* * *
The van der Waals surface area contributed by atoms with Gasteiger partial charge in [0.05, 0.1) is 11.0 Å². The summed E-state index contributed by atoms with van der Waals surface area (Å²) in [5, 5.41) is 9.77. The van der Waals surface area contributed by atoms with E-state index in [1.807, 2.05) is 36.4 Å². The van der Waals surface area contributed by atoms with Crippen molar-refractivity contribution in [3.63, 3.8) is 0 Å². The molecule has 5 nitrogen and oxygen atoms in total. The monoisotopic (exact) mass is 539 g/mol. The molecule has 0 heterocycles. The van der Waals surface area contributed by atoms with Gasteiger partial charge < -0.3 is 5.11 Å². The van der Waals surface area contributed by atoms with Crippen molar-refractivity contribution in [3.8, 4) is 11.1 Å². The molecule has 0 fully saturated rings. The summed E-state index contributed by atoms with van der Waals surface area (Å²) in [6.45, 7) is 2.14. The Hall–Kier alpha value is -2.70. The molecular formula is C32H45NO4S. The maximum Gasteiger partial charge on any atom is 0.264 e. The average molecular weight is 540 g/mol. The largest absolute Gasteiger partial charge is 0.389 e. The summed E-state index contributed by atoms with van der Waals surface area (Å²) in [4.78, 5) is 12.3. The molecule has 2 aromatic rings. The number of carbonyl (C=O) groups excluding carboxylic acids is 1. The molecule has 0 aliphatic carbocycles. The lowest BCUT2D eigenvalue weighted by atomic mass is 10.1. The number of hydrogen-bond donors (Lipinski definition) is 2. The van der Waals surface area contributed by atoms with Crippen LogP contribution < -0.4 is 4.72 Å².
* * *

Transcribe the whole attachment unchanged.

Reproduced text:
The van der Waals surface area contributed by atoms with Gasteiger partial charge in [0.05, 0.1) is 11.0 Å². The summed E-state index contributed by atoms with van der Waals surface area (Å²) in [5, 5.41) is 9.77. The van der Waals surface area contributed by atoms with E-state index in [1.807, 2.05) is 36.4 Å². The van der Waals surface area contributed by atoms with Crippen molar-refractivity contribution in [3.63, 3.8) is 0 Å². The molecule has 5 nitrogen and oxygen atoms in total. The monoisotopic (exact) mass is 539 g/mol. The molecule has 0 heterocycles. The van der Waals surface area contributed by atoms with Gasteiger partial charge < -0.3 is 5.11 Å². The van der Waals surface area contributed by atoms with Crippen molar-refractivity contribution in [3.8, 4) is 11.1 Å². The molecule has 0 fully saturated rings. The summed E-state index contributed by atoms with van der Waals surface area (Å²) in [6.45, 7) is 2.14. The Hall–Kier alpha value is -2.70. The molecular formula is C32H45NO4S. The maximum Gasteiger partial charge on any atom is 0.264 e. The average molecular weight is 540 g/mol. The largest absolute Gasteiger partial charge is 0.389 e. The summed E-state index contributed by atoms with van der Waals surface area (Å²) in [4.78, 5) is 12.3. The molecule has 2 aromatic rings. The number of carbonyl (C=O) groups excluding carboxylic acids is 1. The molecule has 0 aliphatic carbocycles. The lowest BCUT2D eigenvalue weighted by atomic mass is 10.1. The number of hydrogen-bond donors (Lipinski definition) is 2. The van der Waals surface area contributed by atoms with Crippen LogP contribution < -0.4 is 4.72 Å².